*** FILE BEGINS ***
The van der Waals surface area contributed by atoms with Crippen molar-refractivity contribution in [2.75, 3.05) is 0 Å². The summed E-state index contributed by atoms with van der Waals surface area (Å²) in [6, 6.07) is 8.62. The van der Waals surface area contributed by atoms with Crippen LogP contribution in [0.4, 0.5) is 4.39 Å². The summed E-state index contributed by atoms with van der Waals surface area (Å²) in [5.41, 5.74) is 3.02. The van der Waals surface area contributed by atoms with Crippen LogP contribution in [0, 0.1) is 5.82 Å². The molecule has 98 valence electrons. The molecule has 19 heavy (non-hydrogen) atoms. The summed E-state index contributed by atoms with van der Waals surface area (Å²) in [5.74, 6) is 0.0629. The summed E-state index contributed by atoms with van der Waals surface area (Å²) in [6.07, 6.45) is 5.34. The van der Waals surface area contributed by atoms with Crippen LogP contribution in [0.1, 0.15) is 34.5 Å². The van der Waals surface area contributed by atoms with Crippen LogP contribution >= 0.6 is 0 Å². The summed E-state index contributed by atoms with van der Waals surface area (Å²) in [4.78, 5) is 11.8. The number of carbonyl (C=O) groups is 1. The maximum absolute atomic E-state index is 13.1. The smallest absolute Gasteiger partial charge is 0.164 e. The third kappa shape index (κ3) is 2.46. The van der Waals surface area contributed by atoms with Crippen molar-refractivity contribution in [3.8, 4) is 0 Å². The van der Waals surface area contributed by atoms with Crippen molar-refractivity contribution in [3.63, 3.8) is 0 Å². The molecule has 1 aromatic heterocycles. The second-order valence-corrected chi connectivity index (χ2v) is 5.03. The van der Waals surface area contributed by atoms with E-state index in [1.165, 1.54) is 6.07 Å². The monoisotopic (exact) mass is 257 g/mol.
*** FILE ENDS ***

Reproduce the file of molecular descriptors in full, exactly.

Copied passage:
The van der Waals surface area contributed by atoms with Crippen molar-refractivity contribution in [2.75, 3.05) is 0 Å². The summed E-state index contributed by atoms with van der Waals surface area (Å²) in [6, 6.07) is 8.62. The van der Waals surface area contributed by atoms with Crippen LogP contribution in [0.4, 0.5) is 4.39 Å². The summed E-state index contributed by atoms with van der Waals surface area (Å²) in [5.41, 5.74) is 3.02. The van der Waals surface area contributed by atoms with Crippen LogP contribution in [0, 0.1) is 5.82 Å². The molecule has 98 valence electrons. The molecule has 19 heavy (non-hydrogen) atoms. The summed E-state index contributed by atoms with van der Waals surface area (Å²) in [5.74, 6) is 0.0629. The summed E-state index contributed by atoms with van der Waals surface area (Å²) in [6.07, 6.45) is 5.34. The van der Waals surface area contributed by atoms with Crippen LogP contribution in [0.1, 0.15) is 34.5 Å². The van der Waals surface area contributed by atoms with Crippen LogP contribution >= 0.6 is 0 Å². The summed E-state index contributed by atoms with van der Waals surface area (Å²) in [4.78, 5) is 11.8. The number of carbonyl (C=O) groups is 1. The maximum absolute atomic E-state index is 13.1. The smallest absolute Gasteiger partial charge is 0.164 e. The third kappa shape index (κ3) is 2.46. The van der Waals surface area contributed by atoms with Crippen molar-refractivity contribution in [3.8, 4) is 0 Å². The van der Waals surface area contributed by atoms with Crippen molar-refractivity contribution in [3.63, 3.8) is 0 Å². The molecule has 1 aromatic heterocycles. The second-order valence-corrected chi connectivity index (χ2v) is 5.03. The van der Waals surface area contributed by atoms with E-state index in [1.165, 1.54) is 6.07 Å². The monoisotopic (exact) mass is 257 g/mol.